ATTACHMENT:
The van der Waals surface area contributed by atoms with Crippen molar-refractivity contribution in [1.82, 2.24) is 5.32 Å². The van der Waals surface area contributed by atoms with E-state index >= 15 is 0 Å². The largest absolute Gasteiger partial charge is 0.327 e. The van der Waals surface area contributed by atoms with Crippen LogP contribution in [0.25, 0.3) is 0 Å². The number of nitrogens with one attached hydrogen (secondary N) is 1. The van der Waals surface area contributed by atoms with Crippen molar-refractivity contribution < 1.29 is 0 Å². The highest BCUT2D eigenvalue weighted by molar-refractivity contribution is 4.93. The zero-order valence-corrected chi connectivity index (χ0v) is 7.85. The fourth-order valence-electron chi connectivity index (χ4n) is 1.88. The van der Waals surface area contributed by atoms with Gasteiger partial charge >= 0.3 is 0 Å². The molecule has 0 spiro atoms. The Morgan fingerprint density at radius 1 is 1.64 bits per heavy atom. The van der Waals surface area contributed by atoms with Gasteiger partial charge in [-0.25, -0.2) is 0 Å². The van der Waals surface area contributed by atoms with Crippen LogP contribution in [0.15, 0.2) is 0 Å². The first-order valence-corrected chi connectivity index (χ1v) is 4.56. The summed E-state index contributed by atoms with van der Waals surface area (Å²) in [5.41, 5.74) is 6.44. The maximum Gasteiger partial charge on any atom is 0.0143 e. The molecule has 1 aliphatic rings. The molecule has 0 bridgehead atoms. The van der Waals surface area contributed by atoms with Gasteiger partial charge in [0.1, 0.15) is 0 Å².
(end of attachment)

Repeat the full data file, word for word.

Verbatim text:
The van der Waals surface area contributed by atoms with Crippen molar-refractivity contribution in [1.82, 2.24) is 5.32 Å². The van der Waals surface area contributed by atoms with E-state index >= 15 is 0 Å². The largest absolute Gasteiger partial charge is 0.327 e. The van der Waals surface area contributed by atoms with Crippen LogP contribution in [0.25, 0.3) is 0 Å². The number of nitrogens with one attached hydrogen (secondary N) is 1. The van der Waals surface area contributed by atoms with Crippen molar-refractivity contribution < 1.29 is 0 Å². The highest BCUT2D eigenvalue weighted by molar-refractivity contribution is 4.93. The zero-order valence-corrected chi connectivity index (χ0v) is 7.85. The fourth-order valence-electron chi connectivity index (χ4n) is 1.88. The van der Waals surface area contributed by atoms with Gasteiger partial charge >= 0.3 is 0 Å². The molecule has 0 spiro atoms. The Morgan fingerprint density at radius 1 is 1.64 bits per heavy atom. The van der Waals surface area contributed by atoms with Gasteiger partial charge in [-0.25, -0.2) is 0 Å². The van der Waals surface area contributed by atoms with Crippen LogP contribution in [0.15, 0.2) is 0 Å². The first-order valence-corrected chi connectivity index (χ1v) is 4.56. The summed E-state index contributed by atoms with van der Waals surface area (Å²) in [5.41, 5.74) is 6.44. The maximum Gasteiger partial charge on any atom is 0.0143 e. The molecule has 1 aliphatic rings. The molecule has 0 bridgehead atoms. The van der Waals surface area contributed by atoms with Gasteiger partial charge in [0.1, 0.15) is 0 Å².